Last Thursday’s decisive vote by the Maine Principals’ Association’s membership spawned a new era for the state’s high school basketball programs. Teams will be separated into five classes from the traditional four beginning this upcoming season. Whether you agree or disagree with the change in format, this modification will be in place for at least the next two years.
Some traditional rivalries will fall by the wayside, in terms of competing for championships. Games such as Bangor-Brewer, and Bangor-Hampden, will still likely take place during the regular season. With the new classification, Bangor’s tournament opponents will consist of schools from Lewiston southward. Brewer, in the newly structured Class ‘A’ will be paired up against some of the more traditional Eastern ‘A’ programs. Schools such as Nokomis, Waterville, and Gardiner, return to the fold after a sojourn in the B ranks.
The former Class ‘A’ has played a closed schedule for the past several years, meaning many neighboring schools did not compete against each other during the season. Waterville and Lawrence will meet for the first time on the hardwood in a countable game since 2005. The heyday of the rivalry came during the late 1980’s and early 90’s when both schools regularly contended for the regional title. Back then both regular season contests were played at Colby College to accommodate the large crowds.
Longtime rivals Cony and Gardiner will also battle it out for the first time since 2007.
In Class B, for the first time in their history, cross-town rivals Orono and Old Town will be competing in the same class. Since the Indians, who became Coyotes, moved to Class ‘B’ in 2008, the two schools have gone against each other in regular season tilts. The possibility now exists they could meet with much more at stake.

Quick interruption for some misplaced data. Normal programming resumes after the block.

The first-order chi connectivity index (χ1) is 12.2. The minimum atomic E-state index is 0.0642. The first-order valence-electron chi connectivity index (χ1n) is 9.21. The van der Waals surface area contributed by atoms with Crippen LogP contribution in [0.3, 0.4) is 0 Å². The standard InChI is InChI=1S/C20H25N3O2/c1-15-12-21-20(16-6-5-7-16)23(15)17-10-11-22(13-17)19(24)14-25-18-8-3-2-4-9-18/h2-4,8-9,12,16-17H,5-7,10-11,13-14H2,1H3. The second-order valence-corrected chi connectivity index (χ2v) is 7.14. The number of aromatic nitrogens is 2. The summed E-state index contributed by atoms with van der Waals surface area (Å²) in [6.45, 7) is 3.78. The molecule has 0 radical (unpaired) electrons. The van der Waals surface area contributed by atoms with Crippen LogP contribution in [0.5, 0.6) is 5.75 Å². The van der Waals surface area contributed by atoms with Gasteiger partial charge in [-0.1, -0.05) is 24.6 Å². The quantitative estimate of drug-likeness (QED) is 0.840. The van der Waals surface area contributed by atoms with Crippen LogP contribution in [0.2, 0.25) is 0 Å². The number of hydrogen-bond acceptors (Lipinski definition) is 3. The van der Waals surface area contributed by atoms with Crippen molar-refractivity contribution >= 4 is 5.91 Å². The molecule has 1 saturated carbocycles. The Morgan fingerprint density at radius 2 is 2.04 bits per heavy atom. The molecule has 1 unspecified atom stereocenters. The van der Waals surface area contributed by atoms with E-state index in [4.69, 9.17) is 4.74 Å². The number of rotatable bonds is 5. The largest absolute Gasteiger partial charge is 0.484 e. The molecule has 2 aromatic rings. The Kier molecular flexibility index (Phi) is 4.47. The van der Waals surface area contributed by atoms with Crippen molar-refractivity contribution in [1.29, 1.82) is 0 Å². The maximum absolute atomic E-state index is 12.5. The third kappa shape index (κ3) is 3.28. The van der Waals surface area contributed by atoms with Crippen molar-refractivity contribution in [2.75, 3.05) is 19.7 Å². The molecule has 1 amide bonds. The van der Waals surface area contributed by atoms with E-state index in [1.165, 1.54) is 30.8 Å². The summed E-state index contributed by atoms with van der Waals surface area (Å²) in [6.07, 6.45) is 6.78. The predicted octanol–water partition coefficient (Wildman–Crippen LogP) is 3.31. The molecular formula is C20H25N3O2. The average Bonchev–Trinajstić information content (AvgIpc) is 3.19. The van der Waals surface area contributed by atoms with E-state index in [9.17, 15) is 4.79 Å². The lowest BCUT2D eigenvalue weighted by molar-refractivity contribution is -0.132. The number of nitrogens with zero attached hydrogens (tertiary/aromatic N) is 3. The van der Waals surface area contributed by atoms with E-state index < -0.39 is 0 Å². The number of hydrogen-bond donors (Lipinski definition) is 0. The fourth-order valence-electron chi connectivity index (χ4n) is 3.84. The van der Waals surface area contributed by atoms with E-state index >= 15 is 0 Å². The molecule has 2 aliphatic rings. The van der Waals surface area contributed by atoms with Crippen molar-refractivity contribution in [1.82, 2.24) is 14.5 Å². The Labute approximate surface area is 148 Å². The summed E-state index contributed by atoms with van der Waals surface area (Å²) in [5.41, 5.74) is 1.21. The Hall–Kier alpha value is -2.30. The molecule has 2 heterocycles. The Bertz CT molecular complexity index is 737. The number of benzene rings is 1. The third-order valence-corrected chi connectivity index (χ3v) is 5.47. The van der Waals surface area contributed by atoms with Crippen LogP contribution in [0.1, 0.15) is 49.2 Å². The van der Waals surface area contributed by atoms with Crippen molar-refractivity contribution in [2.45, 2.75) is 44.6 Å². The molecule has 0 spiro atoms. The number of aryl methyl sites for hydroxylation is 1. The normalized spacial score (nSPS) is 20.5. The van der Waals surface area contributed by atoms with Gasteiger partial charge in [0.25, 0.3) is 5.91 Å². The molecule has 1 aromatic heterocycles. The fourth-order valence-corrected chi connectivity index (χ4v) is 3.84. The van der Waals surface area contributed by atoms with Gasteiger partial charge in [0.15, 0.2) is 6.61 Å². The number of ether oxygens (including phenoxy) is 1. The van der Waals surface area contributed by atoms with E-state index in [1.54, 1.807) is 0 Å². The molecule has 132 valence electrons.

The three largest schools in Aroostook County, Presque Isle, Caribou, and Houlton, will compete in the same class for the first time since 1979-80 when they all played in Class A. Central High School rejoins the ‘B’ ranks for the first time since 2009. They will renew their acquaintances with Foxcroft Academy, only fifteen miles down Rt. 15.
In Class C, Calais and Woodland, who have played each other during the regular season, could now also square off in post-season play. Penobscot Valley, following a brief stint in Class D, reenters the C ranks and could face league rivals Penquis and Piscataquis when tourney time rolls around.
This coming week tournament officials will gather to decide what the new postseason format will look like. A number of questions still remain as to the nature of regular season schedules. Will the new structure eventually result in the dissolution of conferences as we know them? Previously, the Kennebec Valley Conference was divided into two classes with a fairly even number of schools in each class. With the new set-up the league now has four large schools, four small schools in Northern Maine with the rest of the league composed of schools in the new Northern ‘A’
In the Big East ‘B’ Conference, with the new classification, its membership has swelled from eight to thirteen schools. In a closed conference schedule, the possibility exists for each school would play six opponents twice and six once for an eighteen game schedule. If it were so simple. Factor in schools such as Foxcroft Academy, who will likely maintain contests with local rivals Dexter and Piscataquis Community. Washington Academy will probably continue to play county rivals Calais and Narraguagus. Add in the possibility of playing cross-over games versus the KVAC ‘B’ squads and scheduling could become quite involved.
Like all issues that have arisen the powers that be will work through them. Whether you are for or against this newest set-up, most teams will still play an eighteen game schedule next winter. The tourneys will still go on and most of us will still show up in support of winter’s grand pastime in Maine.